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English Expressions


Phrases, idioms, Slangs, Proverbs

experience and ownership

in the possession of sb. / in one’s possession in possession of sth.

As no pumas had been reported missing from any zoo in the country, this one must have been in the possession of a private collector and somehow managed to escape.

The book is in my possession .
I’m in possession of the book.

The city at one time must have been/seen/known prosperous, for it enjoyed a high level of civilization.

  • enjoy good health
  • enjoy a high standard of living
  • The garments are magnificent and tasteful and have long enjoyed great fame both at home and abroad. 
  • They were blessed with two children, a boy and a girl. 
  • She is endowed with both brains and beauty. 
  • Declarationof Independence
    We hold these truths to be self-evident, that all men are created equal, that they are endowed by the Creator with certain unalienable rights, that among these are life, liberty, and the pursuit of happiness.

  • China boasts a lot of beautiful scenery. 
  • a mug with a broken handle


  • Like a scientist bent on making a discovery, he must cherish the hope that one day he will be amply rewarded. 
  • He cherished the memory of his late wife.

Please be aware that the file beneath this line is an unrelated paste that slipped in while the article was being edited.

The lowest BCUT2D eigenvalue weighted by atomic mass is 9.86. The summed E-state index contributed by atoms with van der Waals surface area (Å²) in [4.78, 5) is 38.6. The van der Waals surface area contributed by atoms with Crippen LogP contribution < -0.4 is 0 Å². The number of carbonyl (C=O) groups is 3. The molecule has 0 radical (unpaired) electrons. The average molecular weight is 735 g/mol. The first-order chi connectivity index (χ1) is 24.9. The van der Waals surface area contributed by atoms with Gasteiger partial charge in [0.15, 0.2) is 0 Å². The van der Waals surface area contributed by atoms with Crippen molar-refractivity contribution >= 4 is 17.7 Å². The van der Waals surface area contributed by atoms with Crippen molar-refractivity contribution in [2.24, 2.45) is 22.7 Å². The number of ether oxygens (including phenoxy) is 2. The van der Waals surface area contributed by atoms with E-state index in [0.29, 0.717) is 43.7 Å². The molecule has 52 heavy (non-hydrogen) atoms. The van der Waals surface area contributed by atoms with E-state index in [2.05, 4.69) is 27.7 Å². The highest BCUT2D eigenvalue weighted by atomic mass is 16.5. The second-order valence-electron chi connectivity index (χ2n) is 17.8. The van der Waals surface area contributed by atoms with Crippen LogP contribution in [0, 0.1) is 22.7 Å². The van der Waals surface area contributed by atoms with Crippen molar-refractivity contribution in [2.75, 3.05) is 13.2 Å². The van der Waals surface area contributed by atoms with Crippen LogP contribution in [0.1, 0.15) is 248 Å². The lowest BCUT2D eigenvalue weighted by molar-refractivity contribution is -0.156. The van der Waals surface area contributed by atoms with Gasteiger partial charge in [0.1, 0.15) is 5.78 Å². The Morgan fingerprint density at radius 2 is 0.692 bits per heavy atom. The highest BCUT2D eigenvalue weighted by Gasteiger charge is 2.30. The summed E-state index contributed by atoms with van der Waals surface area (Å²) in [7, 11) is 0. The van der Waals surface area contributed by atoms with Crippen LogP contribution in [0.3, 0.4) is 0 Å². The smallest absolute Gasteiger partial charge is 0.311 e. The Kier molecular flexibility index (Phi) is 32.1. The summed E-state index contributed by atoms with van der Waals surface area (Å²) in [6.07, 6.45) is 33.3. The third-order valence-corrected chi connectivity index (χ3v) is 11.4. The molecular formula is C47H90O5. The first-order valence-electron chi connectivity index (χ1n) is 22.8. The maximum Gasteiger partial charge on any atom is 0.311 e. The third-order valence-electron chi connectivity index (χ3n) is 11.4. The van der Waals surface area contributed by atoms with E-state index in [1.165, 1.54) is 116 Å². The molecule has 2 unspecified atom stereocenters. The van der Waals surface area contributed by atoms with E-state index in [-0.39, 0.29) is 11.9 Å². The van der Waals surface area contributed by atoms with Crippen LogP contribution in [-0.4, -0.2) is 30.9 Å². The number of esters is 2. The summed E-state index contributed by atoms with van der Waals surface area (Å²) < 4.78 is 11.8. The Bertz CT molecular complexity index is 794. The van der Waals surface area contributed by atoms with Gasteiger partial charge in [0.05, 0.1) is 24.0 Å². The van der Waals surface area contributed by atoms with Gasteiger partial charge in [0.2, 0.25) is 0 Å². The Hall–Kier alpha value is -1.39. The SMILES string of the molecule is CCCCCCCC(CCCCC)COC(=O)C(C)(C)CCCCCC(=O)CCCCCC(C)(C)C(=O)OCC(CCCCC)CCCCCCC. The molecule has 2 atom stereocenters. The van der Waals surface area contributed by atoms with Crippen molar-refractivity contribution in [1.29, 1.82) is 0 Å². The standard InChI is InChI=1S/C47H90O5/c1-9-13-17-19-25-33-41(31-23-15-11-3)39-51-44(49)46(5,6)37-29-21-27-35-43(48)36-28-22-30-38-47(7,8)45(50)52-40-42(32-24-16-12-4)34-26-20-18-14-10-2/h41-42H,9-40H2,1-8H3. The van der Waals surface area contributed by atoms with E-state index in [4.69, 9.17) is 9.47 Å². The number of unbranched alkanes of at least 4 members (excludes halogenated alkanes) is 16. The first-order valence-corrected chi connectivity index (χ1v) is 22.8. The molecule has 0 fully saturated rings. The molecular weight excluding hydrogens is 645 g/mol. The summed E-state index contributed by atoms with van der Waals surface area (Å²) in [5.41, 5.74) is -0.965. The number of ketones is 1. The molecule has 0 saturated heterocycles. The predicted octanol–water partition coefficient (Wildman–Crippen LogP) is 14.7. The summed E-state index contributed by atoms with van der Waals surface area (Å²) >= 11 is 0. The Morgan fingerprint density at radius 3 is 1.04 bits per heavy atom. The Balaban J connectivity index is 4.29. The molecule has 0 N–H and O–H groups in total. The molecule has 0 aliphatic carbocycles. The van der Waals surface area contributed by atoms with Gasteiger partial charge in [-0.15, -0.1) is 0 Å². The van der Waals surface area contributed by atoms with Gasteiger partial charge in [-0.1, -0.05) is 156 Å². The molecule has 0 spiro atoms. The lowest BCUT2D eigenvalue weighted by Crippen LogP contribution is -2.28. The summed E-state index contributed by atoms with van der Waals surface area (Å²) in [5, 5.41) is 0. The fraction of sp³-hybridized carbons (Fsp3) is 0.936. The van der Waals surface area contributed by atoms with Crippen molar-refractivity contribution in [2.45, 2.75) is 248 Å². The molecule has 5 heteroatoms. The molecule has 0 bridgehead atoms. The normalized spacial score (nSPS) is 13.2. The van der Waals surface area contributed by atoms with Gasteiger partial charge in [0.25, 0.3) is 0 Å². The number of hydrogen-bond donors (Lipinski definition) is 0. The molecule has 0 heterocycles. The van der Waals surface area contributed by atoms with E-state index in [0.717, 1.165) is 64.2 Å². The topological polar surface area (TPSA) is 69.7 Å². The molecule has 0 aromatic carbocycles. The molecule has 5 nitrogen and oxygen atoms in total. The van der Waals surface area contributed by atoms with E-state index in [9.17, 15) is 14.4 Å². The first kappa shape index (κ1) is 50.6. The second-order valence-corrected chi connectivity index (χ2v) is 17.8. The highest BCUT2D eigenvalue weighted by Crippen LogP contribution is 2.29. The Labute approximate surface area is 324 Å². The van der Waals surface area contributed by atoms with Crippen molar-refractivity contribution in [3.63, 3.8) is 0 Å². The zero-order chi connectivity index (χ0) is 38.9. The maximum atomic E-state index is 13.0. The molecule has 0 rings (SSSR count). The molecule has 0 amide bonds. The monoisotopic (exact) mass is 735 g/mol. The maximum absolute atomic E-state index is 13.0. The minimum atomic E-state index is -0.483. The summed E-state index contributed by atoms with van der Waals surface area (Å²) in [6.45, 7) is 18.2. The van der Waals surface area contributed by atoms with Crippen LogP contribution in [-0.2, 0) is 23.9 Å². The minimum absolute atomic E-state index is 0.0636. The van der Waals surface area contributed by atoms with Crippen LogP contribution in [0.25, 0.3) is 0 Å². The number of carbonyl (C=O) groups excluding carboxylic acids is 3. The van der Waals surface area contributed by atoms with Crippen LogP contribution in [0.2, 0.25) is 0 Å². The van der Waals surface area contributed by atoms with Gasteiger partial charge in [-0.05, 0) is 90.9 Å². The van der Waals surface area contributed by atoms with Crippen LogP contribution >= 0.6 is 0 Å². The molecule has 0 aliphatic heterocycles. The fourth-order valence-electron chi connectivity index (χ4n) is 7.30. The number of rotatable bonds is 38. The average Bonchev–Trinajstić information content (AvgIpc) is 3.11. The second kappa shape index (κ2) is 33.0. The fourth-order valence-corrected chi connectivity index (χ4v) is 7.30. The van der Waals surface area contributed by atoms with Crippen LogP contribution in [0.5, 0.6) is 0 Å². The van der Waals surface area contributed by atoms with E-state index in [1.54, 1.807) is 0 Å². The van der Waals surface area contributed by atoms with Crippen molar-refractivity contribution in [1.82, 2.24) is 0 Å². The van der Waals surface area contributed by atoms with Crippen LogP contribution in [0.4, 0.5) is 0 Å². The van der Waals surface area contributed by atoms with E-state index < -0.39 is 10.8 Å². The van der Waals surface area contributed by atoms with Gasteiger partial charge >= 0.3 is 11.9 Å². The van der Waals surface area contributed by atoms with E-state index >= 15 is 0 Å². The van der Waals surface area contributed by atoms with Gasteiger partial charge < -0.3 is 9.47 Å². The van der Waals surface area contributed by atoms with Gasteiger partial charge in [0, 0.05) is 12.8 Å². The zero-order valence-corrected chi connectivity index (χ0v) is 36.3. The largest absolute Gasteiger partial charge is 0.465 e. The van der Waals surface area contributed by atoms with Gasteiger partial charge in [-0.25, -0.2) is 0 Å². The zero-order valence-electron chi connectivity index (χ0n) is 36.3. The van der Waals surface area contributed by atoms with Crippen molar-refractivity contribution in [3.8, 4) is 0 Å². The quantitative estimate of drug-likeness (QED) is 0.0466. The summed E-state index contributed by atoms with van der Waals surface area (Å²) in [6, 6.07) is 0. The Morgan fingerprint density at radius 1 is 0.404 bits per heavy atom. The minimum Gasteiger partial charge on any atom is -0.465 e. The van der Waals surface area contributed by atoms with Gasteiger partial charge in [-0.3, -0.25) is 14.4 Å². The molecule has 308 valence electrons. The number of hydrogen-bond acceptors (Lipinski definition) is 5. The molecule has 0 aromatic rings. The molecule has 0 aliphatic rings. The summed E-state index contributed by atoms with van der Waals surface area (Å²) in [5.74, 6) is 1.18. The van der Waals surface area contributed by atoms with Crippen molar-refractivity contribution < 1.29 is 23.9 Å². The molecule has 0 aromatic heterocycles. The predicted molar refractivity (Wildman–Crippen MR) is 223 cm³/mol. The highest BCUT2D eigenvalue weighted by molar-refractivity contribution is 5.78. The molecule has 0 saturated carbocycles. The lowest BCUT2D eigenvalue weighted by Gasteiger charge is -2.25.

be free from 

  • The composition is free from errors.
  • Organic produce is free from harmful chemicals. 

flea-ridden: fear-ridden, debt-ridden, crisis-ridden

-infested: shark-infested waters; rat-infested warehouses

  • a slum infested with crime


  • happen to do
  • it happens that …
  • chance to do 
  • it chances that …
  • by chance / by accident, accidentaly
  • as it happens, 
  • as luck would have it 


  • They stretch out their legs like flying squirrels.
  • Cats behave like well-trained paratroopers.
  • They never become submissive like dogs and horses. 
  • They never become as / so submissive as dogs and horses (do).
  • They never become submissive in the (same) way that dogs and horses do.
    We like them in the same way that we like pretty curtain material.
    Love me in the way that I love you.
  • I need the same tool as you are using. 
  • I need such a tool as you are using. 
  • I need as useful a tool as you are using. 
  • Such inns as there were were generally dirty and flea-ridden; the food simply local cheese accompanied by bread often twelve months old, all washed down with coarse wine.
  • Such negotiations as there have recently been, about the possibility of introducing a 35-hour working week, have highlighted some of the difficulties. 
  • it is so long that
  • So long is the bridge that the shape of the earth had to be taken into account by its designer. 
  • The length of the bridge is such that
  • Such is the length of the bridge that …
  • Such is human nature, that a great many people are often willing to sacrifice higher pay for the privilege of becoming white-collared workers. 
  • The conditions of society are such that skills have to be paid for in the same way that goods are paid for at a shop. 
  • They are rash enough to cross the pass on foot. 
  • They are so rash as to cross the pass on foot. 

句首肯定句: 限定整个主句